Implications for public health policy and practice
- The action plan could act as a precedent and exemplar which encourages implementation of comprehensive and bold strategies for tackling the tobacco epidemic in other countries.
- A key priority for the smokefree and public health is to counter the anticipated opposition of the tobacco industry and its allies and to provide sustained advocacy and support to ensure the action plan measures are fully, equitably and effectively implemented with appropriate engagement with Māori and Pacific communities and continued Māori leadership.
# The tobacco market in Aotearoa is dominated by three multinational companies: British American Tobacco (BAT), Philip Morris International (PMI) and Imperial Brands.
Prof Richard Edwards, Department of Public Health, University of Otago.
Prof Janet Hoek, Department of Public Health, University of Otago.
Assoc Prof Andrew Waa, Te Rōpū Rangahau Hauora a Eru Pōmare (the Eru Pōmare Māori Health Research Centre) & Department of Public Health, University of Otago.
All authors are co-directors of ASPIRE Aotearoa Research Centre. None of the authors have any commercial competing interests to declare. None have received any funding or other support from the tobacco industry.
This article is part of the Public Health Priorities Series, coinciding with the launch of the Public Health Communication Centre. These articles highlight some of Aotearoa's most pressing issues and policy solutions to be considered in light of the upcoming general election. You can read more articles from the series as they are published here.
Appendix: action plan key measures.
Action Plan Focus Area
Key Action Plan Key Measures
Current status 
Ensure Māori leadership and decision-making at all levels
Establish Smokefree Aotearoa Taskforce
Plan for health promotion and community mobilisation aligned with Māori rights under Te Tiriti
Increase Māori workforce in stop smoking services
Smokefree 2025 Taskforce established
Hapai Community Activator programme initiated (check details/status)
As part of cessation service investment plan (see below) Māori providers received an additional 15% on base line, some services provided with additional funding to address historic underfunding. Māori providers contracts have been transferred to Te Aka Whai Ora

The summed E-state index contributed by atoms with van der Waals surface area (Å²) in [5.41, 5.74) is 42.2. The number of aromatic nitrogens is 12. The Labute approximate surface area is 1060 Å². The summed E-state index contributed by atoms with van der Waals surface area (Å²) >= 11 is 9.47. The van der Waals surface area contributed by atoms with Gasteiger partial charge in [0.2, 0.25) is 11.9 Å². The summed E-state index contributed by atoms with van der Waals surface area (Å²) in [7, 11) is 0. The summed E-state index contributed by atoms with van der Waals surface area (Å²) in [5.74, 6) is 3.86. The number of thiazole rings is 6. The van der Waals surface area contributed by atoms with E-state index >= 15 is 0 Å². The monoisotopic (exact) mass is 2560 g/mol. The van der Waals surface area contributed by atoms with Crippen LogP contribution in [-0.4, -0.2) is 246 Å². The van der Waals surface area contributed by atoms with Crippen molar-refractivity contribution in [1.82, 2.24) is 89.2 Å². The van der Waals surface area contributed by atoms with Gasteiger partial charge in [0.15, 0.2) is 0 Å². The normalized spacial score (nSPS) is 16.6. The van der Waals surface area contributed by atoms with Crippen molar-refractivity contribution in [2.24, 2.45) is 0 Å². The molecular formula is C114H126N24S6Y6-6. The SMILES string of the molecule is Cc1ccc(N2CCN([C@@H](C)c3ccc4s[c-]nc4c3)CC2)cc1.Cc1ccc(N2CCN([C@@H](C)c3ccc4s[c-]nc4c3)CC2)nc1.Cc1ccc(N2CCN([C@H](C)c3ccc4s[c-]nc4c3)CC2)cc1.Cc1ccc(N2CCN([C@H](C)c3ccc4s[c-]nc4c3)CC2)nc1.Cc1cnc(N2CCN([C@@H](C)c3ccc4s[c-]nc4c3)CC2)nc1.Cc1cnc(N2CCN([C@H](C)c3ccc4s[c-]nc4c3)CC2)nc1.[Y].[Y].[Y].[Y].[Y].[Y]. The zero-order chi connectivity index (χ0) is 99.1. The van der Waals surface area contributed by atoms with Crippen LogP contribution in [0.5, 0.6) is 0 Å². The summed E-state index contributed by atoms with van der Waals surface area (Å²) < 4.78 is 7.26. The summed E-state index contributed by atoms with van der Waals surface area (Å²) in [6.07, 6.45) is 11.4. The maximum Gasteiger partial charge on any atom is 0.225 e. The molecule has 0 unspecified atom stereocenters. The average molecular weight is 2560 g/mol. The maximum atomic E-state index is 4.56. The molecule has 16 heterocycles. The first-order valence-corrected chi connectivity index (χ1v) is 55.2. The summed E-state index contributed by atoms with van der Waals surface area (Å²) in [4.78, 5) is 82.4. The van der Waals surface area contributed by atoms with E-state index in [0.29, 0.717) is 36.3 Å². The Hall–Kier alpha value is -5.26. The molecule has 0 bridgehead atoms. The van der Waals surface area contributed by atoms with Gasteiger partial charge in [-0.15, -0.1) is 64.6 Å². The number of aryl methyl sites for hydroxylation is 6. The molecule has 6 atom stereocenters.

Increase health promotion and community mobilisation
Fund health promotion and community mobilisation plan
Fund health promotion programme to prevent youth vaping
Create opportunities for Pacific leadership across the plan
Additional funding announced - $12.75m over 4 years - in 2021 budget. Hāpai te Hauora lead a national work stream to provide Health Promotion and Community Activation Services.
Protect your breath campaign launched December 2022
Pacific Assurance Group established
Increase evidence-based stop smoking services
Targeted investment (3 year plan) in evidence-based smoking cessation services
Specific work with mental health and addiction services, Pacific Providers,
Review training needs of health workforce
Improve referrals to cessation services across health system
Review stop smoking support in prison and after release
Additional funding announced - $13.875m over 3 years from July 2022, $8m extra funding for Pacific services. Agreed Investment Plan actions being implemented. All providers allocated funds to ‘scale up’ and proven initiation. Procurement underway to allocate innovation funding through a competitive process.
Eight Pacific stop smoking services began service delivery in the 2021/22 financial year.
Reduce the addictiveness and appeal of smoked tobacco products
Introduce Bill to allow only very low nicotine STPs
Establish technical Advisory Group on low nicotine STPs
Introduce Bill to restrict product design measures that enhance appeal and addictiveness of cigarettes
Work to consider how best to restrict filters
SERPA  introduces mandated VLNCs from April 1 2025
Technical Advisory Group established
SERPA allows for additional product design features and constituents to be restricted
No specific actions
Reduce the availability of smoked tobacco products
Introduce Bill to allow STPs only sold by authorised retailers and significantly decrease retailer nos and ensure supply not concentrated in deprived areas
Introduce Bill to prohibit sales and supply of STPs to people born after specified date (smokefree generation)
Introduce Bill to require generic vaping retailers advise DGH
SERPA requires restriction to ≤ 600 retail premises from I July 2024. Current consultation on process for allocated nos of premises to urban and rural areas + approval process
SERPA prohibits selling or supplying STPs to people born after 1 January 2009
SERPA introduces requirement for generic retailers to register with DGH
 Note some of the actions to implement the action plan measures are open to critique. For example, the Smokefree Task Force is a crown-appointed body and SERPA refers to ‘The Treaty’ and not ‘Te Tiriti, so this does not fully represent engagement with Māori or alignment with Te Tiriti rights.
 SERPA = Smokefree Environments and Regulated Products (Smoked Tobacco) Amendment Act